Romantic Works for Violin
AntonŪn DVORŃK (1841-1904)

Violin Concerto in A minor, Op.53 (1882) [34:57] Ļ
Josef SUK (1874-1935)

Four Pieces Op.17 (1900) [15:07] ≤
Robert SCHUMANN (1810-1856)

Three Romances Op.94 [10:54] ≤
EugŤne YSAüE (1858-1931)

Les Neiges DíAntan Op.23 [8:34] ≥
Berceuse in F minor Op.20 [4:19] ≥
Christine Raphael (violin) Nuremberg Symphony Orchestra/Andreas Albert Ļ Rainer Gepp (piano) ≤ Rhine Chamber Orchestra/Jan Corazolla ≥
rec. 1977, Kongresshalle, Nuremberg (DvorŠk); July 1983, Städtische Festhalle, Viersen (Suk and Schumann) and April 1985, WDR Saal 1, Cologne (Ysaˇe)

Christine Raphael (1943Ė2008) was the second daughter of composer Gunter Raphael (1903-1960) whose music has been accorded increasing interest of late. She started the violin very late ó at 13 ó subsequently studying with Igor Ozim in Cologne, attending Max Rostalís master-classes, and winning a scholarship to study with Ivan Galamian in New York. She performed as a soloist and chamber player, and toured widely. Iíve known her best in the context of her promotion of her fatherís works, but had not heard any other of her performances.

This disc gives one opportunity to hear her in the central repertoire. The major work is the DvorŠk concerto, recorded for a Colosseum LP in 1977. I canít quite believe the violinís very first entry wasnít retaken ó itís horribly flat ó and whilst the playing gets technically more secure, Iím afraid the performance didnít convince me. Itís a strenuous affair, occasionally ponderous, as in a leaden finale, and elsewhere too metrical, one-dimensional, and lacking in rhythmic energy. True, thereís a certain affectionate profile to the slow movement, but the lassitude is endemic, not helped by the blowsy recording, and the rather turgid orchestral contribution.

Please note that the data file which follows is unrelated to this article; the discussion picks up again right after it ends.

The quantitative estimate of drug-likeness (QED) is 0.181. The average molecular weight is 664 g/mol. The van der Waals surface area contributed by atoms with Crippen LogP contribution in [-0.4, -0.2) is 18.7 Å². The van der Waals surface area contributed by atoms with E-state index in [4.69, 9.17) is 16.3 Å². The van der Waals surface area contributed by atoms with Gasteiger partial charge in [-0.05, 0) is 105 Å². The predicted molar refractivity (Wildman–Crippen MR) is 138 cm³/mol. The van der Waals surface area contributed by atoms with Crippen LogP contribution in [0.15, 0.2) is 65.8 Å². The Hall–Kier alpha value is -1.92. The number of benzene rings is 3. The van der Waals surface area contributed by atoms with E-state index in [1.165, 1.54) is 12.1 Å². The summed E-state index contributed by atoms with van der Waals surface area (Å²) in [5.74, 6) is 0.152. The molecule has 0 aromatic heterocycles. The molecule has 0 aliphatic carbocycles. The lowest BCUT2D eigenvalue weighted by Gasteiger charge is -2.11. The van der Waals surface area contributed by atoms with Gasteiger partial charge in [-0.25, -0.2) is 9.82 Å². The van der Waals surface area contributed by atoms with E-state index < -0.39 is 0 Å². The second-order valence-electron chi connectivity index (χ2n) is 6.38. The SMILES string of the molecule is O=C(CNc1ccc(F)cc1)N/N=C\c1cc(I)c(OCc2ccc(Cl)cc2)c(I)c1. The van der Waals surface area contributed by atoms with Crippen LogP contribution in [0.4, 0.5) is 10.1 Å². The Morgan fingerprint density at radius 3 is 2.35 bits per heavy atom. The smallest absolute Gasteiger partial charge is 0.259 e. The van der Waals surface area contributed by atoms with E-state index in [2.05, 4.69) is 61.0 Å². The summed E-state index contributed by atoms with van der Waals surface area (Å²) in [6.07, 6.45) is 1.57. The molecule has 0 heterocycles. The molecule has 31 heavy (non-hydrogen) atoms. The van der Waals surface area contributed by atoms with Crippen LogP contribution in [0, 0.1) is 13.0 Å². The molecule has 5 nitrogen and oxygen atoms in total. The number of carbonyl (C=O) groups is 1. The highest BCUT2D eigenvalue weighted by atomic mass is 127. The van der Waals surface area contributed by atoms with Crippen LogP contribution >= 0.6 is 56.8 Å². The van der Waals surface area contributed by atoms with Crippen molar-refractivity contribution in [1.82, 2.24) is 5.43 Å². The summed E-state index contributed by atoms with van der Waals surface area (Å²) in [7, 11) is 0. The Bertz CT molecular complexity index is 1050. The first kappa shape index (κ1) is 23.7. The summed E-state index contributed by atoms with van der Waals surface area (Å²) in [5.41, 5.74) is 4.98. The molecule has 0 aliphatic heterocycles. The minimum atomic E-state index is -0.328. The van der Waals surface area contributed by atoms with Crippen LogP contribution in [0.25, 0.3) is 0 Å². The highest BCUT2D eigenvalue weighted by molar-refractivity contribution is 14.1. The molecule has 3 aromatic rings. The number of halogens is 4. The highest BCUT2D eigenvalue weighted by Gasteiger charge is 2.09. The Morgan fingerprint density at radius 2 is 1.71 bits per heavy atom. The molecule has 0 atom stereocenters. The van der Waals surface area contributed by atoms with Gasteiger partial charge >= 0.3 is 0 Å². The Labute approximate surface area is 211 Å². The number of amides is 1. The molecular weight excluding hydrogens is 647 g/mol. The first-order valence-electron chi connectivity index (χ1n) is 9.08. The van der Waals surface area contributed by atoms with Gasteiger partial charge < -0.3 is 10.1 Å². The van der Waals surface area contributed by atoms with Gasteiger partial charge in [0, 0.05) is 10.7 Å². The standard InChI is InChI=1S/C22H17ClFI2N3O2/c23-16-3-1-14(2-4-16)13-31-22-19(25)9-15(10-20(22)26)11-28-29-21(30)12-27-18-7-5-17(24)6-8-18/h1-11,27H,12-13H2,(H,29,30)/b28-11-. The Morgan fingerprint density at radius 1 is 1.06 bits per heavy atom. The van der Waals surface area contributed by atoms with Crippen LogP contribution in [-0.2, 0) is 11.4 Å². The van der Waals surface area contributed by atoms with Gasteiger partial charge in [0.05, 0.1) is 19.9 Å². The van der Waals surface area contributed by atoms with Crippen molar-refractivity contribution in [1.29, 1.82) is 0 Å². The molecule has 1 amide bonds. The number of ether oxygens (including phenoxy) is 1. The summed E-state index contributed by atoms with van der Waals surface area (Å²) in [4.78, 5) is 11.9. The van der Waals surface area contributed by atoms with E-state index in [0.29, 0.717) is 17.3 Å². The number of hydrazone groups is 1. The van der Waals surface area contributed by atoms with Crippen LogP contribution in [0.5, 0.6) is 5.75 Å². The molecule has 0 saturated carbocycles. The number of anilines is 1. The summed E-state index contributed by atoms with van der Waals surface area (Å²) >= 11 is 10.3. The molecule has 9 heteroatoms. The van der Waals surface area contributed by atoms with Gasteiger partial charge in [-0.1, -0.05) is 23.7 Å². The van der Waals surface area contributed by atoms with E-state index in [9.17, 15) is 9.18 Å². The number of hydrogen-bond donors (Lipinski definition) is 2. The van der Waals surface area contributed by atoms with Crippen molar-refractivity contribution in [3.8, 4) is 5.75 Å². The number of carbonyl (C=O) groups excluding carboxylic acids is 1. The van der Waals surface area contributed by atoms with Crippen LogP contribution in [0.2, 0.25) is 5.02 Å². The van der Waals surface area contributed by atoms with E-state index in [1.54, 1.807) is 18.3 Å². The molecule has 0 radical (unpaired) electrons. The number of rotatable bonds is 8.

The repertoire seems to imply an affinity with Bohemian music because she also plays Sukís Op.17 Four Pieces. These, in general, are better than the DvorŠk, but itís clear that she may have chosen tempi relative to her technical confidence; the Burleska lacks zip, and the opening Quasi Ballata is rather laboured, whilst the Un poco triste is not triste enough. She rather lacks Ginette Neveuís sense of fantasy and colour and danger.

The Schumann pieces were recorded, as was the Suk, at Viersen in July 1983. Theyíre pleasantly done, but lack any real insight. Of more interest, though, are the two Ysaˇe works, recorded in Cologne in April 1985. Les Neiges díantan and the Berceuse in F minor are not often performed and whilst we hear Raphael in a better recorded spectrum than in the Suk and Schumann, alas, we also find that the Ysaˇe works conform to the general impression of her playing, which is that it is, for some reason, lacking in personality and in a sense of projection. Itís page-bound playing, regrettably.

Jonathan Woolf

Lacking in personality and in a sense of projection.